After the initial call, Flynn speaks with Kislyak multiple times by phone and urges him not to exacerbate the situation. U.S. intelligence officials intercept the calls as part of their routine surveillance of foreign dignitaries.

Friday, December 30: Russian President Vladimir Putin announces that his government will not impose its own sanctions as payback against the United States. Trump praises Putin’s move on Twitter shortly thereafter.

Friday, January 6: The U.S. intelligence community releases a 26-page report concluding that Russian intelligence agencies used cyberattacks and stolen documents to undermine Hillary Clinton’s presidential bid and the American electoral process. Trump releases a bland statement asserting “there was absolutely no effect on the outcome of the election.”

Thursday, January 12: Citing an unnamed senior government official, Washington Post columnist David Ignatius is the first to report about Flynn’s December 29 calls with Kislyak.

Friday, January 13: Sean Spicer, the incoming White House press secretary, tells reporters that Flynn’s conversations with Kislyak centered on logistics for a post-inauguration call between Putin and Trump. “That was it,” he said, “plain and simple.”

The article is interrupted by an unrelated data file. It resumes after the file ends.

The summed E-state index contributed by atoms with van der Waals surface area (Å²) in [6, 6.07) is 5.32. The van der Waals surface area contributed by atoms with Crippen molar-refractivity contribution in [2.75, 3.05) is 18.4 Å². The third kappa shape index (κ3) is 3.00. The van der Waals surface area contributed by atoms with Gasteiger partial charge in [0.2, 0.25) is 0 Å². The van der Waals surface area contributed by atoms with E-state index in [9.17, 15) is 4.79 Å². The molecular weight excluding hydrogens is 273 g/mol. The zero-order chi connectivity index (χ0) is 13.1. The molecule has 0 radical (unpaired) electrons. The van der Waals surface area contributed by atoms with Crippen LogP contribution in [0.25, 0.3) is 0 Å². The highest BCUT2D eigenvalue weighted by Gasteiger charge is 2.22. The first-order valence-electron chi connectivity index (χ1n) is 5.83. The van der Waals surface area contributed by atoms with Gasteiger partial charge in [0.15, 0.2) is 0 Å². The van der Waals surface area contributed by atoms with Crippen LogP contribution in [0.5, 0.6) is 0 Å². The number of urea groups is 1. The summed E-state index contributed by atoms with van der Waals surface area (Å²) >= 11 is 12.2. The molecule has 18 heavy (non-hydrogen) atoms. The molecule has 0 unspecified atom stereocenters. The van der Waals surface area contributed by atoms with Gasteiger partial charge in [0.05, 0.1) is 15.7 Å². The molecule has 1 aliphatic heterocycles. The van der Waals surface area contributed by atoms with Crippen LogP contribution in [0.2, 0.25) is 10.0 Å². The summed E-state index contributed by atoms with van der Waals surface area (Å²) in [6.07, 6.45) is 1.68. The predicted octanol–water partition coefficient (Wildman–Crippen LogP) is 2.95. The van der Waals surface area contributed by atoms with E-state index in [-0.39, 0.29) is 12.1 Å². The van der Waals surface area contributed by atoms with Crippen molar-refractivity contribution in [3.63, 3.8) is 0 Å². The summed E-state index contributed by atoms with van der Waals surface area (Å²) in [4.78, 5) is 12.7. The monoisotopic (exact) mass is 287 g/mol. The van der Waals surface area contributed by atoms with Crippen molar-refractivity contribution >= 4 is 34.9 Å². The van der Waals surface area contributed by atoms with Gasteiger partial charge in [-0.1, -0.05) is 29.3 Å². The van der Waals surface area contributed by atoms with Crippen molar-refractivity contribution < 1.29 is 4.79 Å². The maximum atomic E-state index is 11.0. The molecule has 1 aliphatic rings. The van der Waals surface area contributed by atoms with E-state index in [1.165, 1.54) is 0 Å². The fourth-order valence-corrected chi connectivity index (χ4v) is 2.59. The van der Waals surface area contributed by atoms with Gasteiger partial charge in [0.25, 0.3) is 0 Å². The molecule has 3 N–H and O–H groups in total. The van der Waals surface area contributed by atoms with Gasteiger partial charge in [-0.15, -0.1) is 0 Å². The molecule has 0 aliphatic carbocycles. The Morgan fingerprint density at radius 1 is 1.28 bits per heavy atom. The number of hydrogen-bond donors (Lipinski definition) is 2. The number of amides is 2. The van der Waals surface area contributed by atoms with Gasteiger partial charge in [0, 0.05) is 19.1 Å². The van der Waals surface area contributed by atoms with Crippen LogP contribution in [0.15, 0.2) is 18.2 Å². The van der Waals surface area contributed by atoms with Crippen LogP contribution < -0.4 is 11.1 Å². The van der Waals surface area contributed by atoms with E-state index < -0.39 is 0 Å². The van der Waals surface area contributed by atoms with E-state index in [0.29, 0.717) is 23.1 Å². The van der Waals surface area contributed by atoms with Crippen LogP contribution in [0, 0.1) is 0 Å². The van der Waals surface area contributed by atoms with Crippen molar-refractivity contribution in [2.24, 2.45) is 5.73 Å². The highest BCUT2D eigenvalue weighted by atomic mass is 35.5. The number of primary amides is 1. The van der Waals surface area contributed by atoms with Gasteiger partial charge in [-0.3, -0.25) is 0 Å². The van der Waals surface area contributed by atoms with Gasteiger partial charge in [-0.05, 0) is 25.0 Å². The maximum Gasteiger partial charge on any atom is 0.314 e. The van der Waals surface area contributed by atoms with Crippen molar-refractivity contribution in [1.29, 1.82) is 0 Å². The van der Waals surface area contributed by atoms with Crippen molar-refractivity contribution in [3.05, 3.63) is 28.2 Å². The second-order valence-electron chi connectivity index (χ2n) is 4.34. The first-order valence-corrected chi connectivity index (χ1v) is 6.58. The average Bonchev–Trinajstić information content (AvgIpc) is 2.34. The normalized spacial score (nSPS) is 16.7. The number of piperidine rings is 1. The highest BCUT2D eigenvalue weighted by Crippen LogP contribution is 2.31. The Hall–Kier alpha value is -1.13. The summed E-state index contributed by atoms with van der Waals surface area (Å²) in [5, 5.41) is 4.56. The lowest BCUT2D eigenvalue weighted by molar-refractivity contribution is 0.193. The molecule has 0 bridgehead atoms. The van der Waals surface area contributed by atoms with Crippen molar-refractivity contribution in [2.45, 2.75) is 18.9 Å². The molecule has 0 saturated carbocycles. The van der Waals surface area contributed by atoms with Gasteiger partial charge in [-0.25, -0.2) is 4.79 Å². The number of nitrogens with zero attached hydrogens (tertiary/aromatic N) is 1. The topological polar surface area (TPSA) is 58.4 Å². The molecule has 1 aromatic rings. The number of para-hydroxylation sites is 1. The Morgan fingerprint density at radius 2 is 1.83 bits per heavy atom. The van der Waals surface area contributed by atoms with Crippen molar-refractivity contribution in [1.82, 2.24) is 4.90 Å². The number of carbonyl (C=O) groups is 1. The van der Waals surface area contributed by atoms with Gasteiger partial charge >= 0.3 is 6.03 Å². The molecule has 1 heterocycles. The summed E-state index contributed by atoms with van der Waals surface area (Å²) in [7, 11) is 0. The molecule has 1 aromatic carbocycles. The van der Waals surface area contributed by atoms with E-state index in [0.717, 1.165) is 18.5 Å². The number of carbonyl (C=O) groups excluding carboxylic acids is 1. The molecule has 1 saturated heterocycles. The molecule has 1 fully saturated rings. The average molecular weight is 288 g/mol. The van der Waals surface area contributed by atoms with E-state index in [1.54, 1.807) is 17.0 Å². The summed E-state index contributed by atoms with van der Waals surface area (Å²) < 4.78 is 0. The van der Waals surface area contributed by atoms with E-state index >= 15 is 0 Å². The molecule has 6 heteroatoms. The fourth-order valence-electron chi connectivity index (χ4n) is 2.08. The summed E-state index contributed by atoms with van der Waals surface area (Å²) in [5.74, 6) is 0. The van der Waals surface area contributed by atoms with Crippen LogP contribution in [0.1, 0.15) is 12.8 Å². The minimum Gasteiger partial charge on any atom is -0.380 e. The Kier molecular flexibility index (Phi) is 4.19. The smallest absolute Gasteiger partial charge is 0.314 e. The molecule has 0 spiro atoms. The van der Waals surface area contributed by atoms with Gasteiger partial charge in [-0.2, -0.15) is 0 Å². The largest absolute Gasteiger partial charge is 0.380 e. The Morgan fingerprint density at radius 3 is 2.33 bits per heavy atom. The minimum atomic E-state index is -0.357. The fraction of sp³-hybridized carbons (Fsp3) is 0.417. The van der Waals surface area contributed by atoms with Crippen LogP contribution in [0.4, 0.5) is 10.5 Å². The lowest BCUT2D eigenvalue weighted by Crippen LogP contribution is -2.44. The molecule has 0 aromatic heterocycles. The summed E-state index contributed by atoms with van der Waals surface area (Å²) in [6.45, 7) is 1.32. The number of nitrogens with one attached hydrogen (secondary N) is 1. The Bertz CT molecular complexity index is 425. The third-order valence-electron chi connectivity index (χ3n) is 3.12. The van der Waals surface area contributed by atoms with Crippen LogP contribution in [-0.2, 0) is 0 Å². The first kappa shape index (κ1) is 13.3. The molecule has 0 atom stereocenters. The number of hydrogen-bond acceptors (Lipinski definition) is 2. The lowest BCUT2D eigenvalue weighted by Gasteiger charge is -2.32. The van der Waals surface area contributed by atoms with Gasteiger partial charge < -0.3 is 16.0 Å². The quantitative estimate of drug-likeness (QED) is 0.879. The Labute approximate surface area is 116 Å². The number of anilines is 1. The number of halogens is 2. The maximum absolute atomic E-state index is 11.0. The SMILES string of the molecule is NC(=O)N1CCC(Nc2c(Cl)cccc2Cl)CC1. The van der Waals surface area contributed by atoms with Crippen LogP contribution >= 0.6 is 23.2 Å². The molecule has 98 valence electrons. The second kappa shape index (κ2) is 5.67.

Sunday, January 15: Trump transition officials defend Flynn on the Sunday- morning political talk shows. Vice President-elect Mike Pence tells CBS’s Face the Nation that the retired general “did not discuss anything having to do with the United States’ decision to expel diplomats or impose censure against Russia” in his talks with Kislyak. Reince Priebus, the incoming White House chief of staff, tells NBC’s Meet the Press that “the subject matter of sanctions or the actions taken by the Obama [administration] did not come up in the conversation.”

Thursday, January 19: Deputy Attorney General Sally Yates, FBI Director James Comey, outgoing CIA Director John Brennan, and outgoing Director of National Intelligence James Clapper debate whether to brief the incoming president about the Flynn-Kislyak calls. Brennan, Clapper, and Yates are in favor of briefing Trump or White House officials; Comey opposes it since it could interfere in the ongoing investigation.

Friday, January 20: Trump is sworn in as the 45th president of the United States. Attorney General Loretta Lynch and other Obama administration Cabinet officials step down as part of the transition. At the Trump team’s request, Yates stays to serve as the acting head of the Justice Department until the Senate can confirm Jeff Sessions, the then-Alabama senator who Trump nominated November 18 to be his attorney general.